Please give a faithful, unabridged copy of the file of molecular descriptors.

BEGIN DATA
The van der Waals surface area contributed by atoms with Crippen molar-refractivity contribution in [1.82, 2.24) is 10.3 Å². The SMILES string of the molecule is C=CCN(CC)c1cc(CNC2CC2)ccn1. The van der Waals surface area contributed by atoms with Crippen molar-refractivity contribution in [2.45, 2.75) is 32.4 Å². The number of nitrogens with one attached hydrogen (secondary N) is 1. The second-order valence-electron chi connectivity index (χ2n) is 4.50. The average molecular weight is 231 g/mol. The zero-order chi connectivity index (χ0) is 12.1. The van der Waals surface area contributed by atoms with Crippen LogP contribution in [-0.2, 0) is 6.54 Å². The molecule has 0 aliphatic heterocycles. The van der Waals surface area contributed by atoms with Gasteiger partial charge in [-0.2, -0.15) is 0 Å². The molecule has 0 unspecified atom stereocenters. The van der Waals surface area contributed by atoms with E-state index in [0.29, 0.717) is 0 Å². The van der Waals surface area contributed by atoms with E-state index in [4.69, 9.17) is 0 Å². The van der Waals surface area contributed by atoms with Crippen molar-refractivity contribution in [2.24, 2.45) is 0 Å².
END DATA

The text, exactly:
The van der Waals surface area contributed by atoms with Crippen molar-refractivity contribution in [1.82, 2.24) is 10.3 Å². The SMILES string of the molecule is C=CCN(CC)c1cc(CNC2CC2)ccn1. The van der Waals surface area contributed by atoms with Crippen molar-refractivity contribution in [2.45, 2.75) is 32.4 Å². The number of nitrogens with one attached hydrogen (secondary N) is 1. The second-order valence-electron chi connectivity index (χ2n) is 4.50. The average molecular weight is 231 g/mol. The zero-order chi connectivity index (χ0) is 12.1. The van der Waals surface area contributed by atoms with Crippen LogP contribution in [-0.2, 0) is 6.54 Å². The molecule has 0 aliphatic heterocycles. The van der Waals surface area contributed by atoms with Gasteiger partial charge in [-0.2, -0.15) is 0 Å². The molecule has 0 unspecified atom stereocenters. The van der Waals surface area contributed by atoms with E-state index in [0.29, 0.717) is 0 Å². The van der Waals surface area contributed by atoms with E-state index in [4.69, 9.17) is 0 Å². The van der Waals surface area contributed by atoms with Crippen molar-refractivity contribution in [2.24, 2.45) is 0 Å².